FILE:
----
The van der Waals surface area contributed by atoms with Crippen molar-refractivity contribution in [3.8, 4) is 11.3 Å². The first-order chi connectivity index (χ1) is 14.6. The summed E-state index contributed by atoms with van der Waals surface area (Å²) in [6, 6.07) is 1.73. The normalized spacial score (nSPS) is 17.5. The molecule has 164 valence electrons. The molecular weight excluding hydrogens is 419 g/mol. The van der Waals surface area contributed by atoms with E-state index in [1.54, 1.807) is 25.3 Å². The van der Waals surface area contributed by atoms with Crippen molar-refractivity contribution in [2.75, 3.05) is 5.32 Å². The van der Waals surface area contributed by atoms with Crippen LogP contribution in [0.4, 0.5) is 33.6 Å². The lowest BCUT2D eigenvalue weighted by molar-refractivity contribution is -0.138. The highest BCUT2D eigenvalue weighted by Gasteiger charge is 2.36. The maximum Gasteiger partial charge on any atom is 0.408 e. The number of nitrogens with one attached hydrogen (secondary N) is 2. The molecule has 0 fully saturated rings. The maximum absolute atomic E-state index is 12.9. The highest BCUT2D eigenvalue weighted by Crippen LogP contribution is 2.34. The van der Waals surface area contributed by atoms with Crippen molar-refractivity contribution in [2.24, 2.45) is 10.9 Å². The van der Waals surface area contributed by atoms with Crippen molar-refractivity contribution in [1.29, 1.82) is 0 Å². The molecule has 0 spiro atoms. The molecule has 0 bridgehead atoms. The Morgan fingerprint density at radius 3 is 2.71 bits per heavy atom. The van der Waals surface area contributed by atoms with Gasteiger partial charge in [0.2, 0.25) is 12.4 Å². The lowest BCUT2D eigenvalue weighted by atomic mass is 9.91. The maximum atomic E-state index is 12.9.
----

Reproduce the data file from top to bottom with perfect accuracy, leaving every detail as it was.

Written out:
The van der Waals surface area contributed by atoms with Crippen molar-refractivity contribution in [3.8, 4) is 11.3 Å². The first-order chi connectivity index (χ1) is 14.6. The summed E-state index contributed by atoms with van der Waals surface area (Å²) in [6, 6.07) is 1.73. The normalized spacial score (nSPS) is 17.5. The molecule has 164 valence electrons. The molecular weight excluding hydrogens is 419 g/mol. The van der Waals surface area contributed by atoms with E-state index in [1.54, 1.807) is 25.3 Å². The van der Waals surface area contributed by atoms with Crippen molar-refractivity contribution in [2.75, 3.05) is 5.32 Å². The van der Waals surface area contributed by atoms with Crippen LogP contribution in [0.4, 0.5) is 33.6 Å². The lowest BCUT2D eigenvalue weighted by molar-refractivity contribution is -0.138. The highest BCUT2D eigenvalue weighted by Gasteiger charge is 2.36. The maximum Gasteiger partial charge on any atom is 0.408 e. The number of nitrogens with one attached hydrogen (secondary N) is 2. The molecule has 0 fully saturated rings. The maximum absolute atomic E-state index is 12.9. The highest BCUT2D eigenvalue weighted by Crippen LogP contribution is 2.34. The van der Waals surface area contributed by atoms with Crippen molar-refractivity contribution in [2.24, 2.45) is 10.9 Å². The van der Waals surface area contributed by atoms with Crippen molar-refractivity contribution in [1.29, 1.82) is 0 Å². The molecule has 0 spiro atoms. The molecule has 0 bridgehead atoms. The Morgan fingerprint density at radius 3 is 2.71 bits per heavy atom. The van der Waals surface area contributed by atoms with Gasteiger partial charge in [0.2, 0.25) is 12.4 Å². The lowest BCUT2D eigenvalue weighted by atomic mass is 9.91. The maximum atomic E-state index is 12.9.